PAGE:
Responsibility Deal H10
is construction specific: As organisations working in the construction/civil engineering industries, we pledge to manage the causes of occupational disease and take action to improve the health and well-being of people working across offices and sites large and small. We recognise that prevention and early intervention is the key to success and will take on-going action on at least one of the following:
- - Annual reporting of the health and well-being of employees
- - The provision of clinical occupational health services (OHS) that work in accordance with the relevant standards e.g. SEQOHS
- - Arrangements to develop a programme to actively promote health and well-being and the effective management of health.
Where relevant, we also pledge to encourage our subcontractors and supply chains to endorse at least one of the actions above to implement good health and well-being activities.
There have been a number of really successful major projects where clients have taken a lead in bringing a sharper focus to health; Heathrow Terminal 5, the Olympic Park and more recently Crossrail being good examples. Through these major undertakings clients have shown determined leadership to make a real difference to the awareness and management of occupational health risks. Crossrail was the first to realise that simply continuing to provide facilities on site, although greatly appreciated by the workforce, did not lead to a sustainable outcome. They thoroughly analysed what went before and came to the conclusion that real change would only come about if all employers within the industry took direct control of the provision for their employees and this is where they have focussed their effort. They mandated all contractors throughout their supply chains to register with Constructing Better Health (CBH) and then report on key performance indicators to demonstrate all employees are being properly assessed and supported.
The CCG do not mandate membership of CBH to members, but we do cite registration of clients supply chain to CBH as best practice within the Client Commitments. Client should be able to take for granted that all employers will look after the health of their workers. In reality this is not the case. The supply chains within UK construction are both deep and wide and the further you get from the principal suppliers, the more we see the treatment of occupational health falling away. It is very much down to the onus being on the employer to take responsibility unlike safety where there is a real incentive for the principal contractor to ensure they keep the right side of the law. The CBH model is proportional in that every employer takes responsibility for their own people and reports upwards. CBH acknowledges that it is not for the principal contractor or the client to manage the health of others employees but they can both do a great deal to demonstrate commitment and leadership to improve the situation.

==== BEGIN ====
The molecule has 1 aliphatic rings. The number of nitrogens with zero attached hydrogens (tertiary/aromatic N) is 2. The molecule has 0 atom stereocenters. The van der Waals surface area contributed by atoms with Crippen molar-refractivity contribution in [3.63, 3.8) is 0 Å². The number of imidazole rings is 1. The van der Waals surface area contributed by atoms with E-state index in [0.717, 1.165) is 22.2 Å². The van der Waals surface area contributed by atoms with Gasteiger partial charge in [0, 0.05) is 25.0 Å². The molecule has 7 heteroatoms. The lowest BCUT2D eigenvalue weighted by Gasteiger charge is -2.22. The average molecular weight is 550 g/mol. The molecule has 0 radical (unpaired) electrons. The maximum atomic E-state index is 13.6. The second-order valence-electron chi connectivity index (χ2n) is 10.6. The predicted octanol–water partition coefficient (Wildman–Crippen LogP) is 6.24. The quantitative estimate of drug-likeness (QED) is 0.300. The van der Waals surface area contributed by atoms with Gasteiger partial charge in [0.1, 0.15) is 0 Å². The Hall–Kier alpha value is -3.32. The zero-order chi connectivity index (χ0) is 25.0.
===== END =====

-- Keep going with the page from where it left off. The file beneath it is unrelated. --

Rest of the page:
Leading us back to the question; why should clients take an interest in workers health within the construction industry and what can they do to support a sustainable outcome?
Not with-standing the moral and corporate social responsibilities clearly evident, there is a substantial cost to ill health and industry costs ultimately get paid by clients. We are the one party during procurement and then into construction that can make demands on the whole supply chain to take appropriate action. Strong determined clients demonstrating sound leadership to improve the efficiency of the industry are respected.
What you do is simple; show you are interested in and will support the health agenda, specify what you want to see and insist the whole supply chain manages themselves and reports upwards to demonstrate it is being done. CBH have the tools and support services available and that is why it is cited as best practice and why we participate on the board of CBH.